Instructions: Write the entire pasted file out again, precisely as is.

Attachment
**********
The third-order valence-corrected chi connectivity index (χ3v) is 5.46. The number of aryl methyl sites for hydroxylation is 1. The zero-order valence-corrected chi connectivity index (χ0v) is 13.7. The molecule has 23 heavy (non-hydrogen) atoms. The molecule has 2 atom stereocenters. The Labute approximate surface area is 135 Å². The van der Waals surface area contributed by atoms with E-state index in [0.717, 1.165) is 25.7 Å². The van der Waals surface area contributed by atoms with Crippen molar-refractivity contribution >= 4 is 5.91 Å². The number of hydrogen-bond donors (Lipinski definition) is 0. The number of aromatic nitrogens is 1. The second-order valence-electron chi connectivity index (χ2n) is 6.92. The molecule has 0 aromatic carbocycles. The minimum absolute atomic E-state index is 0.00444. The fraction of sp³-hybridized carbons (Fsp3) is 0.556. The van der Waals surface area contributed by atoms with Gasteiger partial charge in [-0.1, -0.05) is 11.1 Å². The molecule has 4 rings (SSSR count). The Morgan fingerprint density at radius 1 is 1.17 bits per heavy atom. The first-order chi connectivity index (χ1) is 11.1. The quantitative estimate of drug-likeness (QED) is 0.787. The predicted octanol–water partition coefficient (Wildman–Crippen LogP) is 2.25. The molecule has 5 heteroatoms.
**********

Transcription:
The third-order valence-corrected chi connectivity index (χ3v) is 5.46. The number of aryl methyl sites for hydroxylation is 1. The zero-order valence-corrected chi connectivity index (χ0v) is 13.7. The molecule has 23 heavy (non-hydrogen) atoms. The molecule has 2 atom stereocenters. The Labute approximate surface area is 135 Å². The van der Waals surface area contributed by atoms with E-state index in [0.717, 1.165) is 25.7 Å². The van der Waals surface area contributed by atoms with Crippen molar-refractivity contribution >= 4 is 5.91 Å². The number of hydrogen-bond donors (Lipinski definition) is 0. The number of aromatic nitrogens is 1. The second-order valence-electron chi connectivity index (χ2n) is 6.92. The molecule has 0 aromatic carbocycles. The minimum absolute atomic E-state index is 0.00444. The fraction of sp³-hybridized carbons (Fsp3) is 0.556. The van der Waals surface area contributed by atoms with Gasteiger partial charge in [-0.1, -0.05) is 11.1 Å². The molecule has 4 rings (SSSR count). The Morgan fingerprint density at radius 1 is 1.17 bits per heavy atom. The first-order chi connectivity index (χ1) is 11.1. The quantitative estimate of drug-likeness (QED) is 0.787. The predicted octanol–water partition coefficient (Wildman–Crippen LogP) is 2.25. The molecule has 5 heteroatoms.